Petroleum operators worried about tax proposals

16 Nov 2013 16:50pm
WINDHOEK, 16 NOV (NAMPA) – Members of the Namibian Petroleum Operators’ Association (NAMPOA) are worried about tax proposals made by Government, and will soon acquire legal services to discuss the way forward.
NAMPOA chairperson Martin Davis, who is also the country manager of Brazilian oil firm HRT, raised the concern during the 20th anniversary celebrations of the Petroleum Training and Education Fund here on Friday evening.
“As a sector, withholding tax affected our operations negatively as nearly all the services required in a drilling campaign need to be procured overseas.
We will shortly be contracting legal services and start a round of meetings with Government organisations to discuss issues of concern to the petroleum industry. We are concerned about the recent tax proposals that could have a serious impact on our exploration activities, such as the extension of transfer duty to 200 nautical miles that will affect our members’ farming-out interests to other partners,” he noted.
At the end of 2011, new legislation was brought in to allow the imposition of a 25 per cent withholding tax on payments by local companies to a broad range of non-resident service providers. The expectation is that non-resident service providers will simply gross-up their invoices by 33 per cent so that a 25 per cent withholding tax yields what they would have received in the absence of the tax.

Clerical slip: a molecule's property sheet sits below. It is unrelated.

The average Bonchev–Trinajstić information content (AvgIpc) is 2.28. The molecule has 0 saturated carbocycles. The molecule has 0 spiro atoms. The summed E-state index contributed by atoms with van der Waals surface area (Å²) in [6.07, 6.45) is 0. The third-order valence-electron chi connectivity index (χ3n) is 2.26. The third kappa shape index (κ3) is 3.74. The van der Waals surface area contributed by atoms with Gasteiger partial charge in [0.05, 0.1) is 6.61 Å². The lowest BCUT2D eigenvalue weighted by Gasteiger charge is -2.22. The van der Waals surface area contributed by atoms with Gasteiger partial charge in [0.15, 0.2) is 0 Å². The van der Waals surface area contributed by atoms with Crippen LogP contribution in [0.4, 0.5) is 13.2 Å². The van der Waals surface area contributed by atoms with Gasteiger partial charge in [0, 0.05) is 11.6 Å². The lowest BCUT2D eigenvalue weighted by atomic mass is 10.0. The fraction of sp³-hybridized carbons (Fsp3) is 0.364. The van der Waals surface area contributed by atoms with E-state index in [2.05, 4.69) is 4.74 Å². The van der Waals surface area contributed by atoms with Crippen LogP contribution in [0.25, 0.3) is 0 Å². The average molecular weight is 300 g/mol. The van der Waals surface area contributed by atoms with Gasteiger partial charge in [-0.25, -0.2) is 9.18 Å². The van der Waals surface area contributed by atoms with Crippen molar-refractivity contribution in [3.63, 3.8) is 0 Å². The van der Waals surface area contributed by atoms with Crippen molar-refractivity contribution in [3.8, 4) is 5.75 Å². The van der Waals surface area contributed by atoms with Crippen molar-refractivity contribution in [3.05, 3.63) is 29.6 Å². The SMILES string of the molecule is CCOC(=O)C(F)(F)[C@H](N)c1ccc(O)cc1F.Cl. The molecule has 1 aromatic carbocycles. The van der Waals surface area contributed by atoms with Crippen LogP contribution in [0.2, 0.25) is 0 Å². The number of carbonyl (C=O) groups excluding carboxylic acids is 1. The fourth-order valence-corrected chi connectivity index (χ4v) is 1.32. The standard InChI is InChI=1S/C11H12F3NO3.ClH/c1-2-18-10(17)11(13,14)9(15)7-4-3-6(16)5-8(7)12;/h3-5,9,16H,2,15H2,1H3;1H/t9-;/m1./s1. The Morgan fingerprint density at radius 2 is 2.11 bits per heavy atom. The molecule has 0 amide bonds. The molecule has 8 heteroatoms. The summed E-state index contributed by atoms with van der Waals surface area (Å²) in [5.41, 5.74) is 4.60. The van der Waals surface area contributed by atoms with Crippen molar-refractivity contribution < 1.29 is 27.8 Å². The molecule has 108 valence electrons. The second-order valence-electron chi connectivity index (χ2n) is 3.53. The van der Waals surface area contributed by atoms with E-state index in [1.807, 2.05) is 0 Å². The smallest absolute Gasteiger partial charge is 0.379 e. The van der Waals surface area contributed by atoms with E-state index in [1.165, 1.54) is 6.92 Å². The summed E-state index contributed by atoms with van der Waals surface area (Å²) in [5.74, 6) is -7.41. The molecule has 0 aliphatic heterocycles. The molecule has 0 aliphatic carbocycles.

There is a debate about the possibility of using Double Taxation Agreements (DTAs) to avoid paying this tax, which is a burden and likely to fall on Namibian operations.
According to Davis, huge financial investments are involved in drilling, requiring companies to share the risks by farming-out participation in blocks to other companies.
In moving forward, NAMPOA will ensure that members have a co-ordinated system in place to assist the industry. It will not only be to raise concerns, but also a platform to share information for the benefit of the success of the petroleum industry.
Meanwhile, Davis expressed confidence that oil will be discovered in Namibia.
Once this happens, there will be a need for a pool of locally-skilled professionals to help move the industry to greater heights.
HRT was close in discovering non-commercial oil off the Namibian coast in May this year.
Davis said the company proved the source rock and recovered oil, but missed a reservoir.
“Once we have a discovery, the requirements for the industry will change and we will need engineers and other professionals. In Namibia, a dozen or so exploration wells have been drilled, whereas it took 200 wells before a commercial discovery was found in the North Sea,” he added.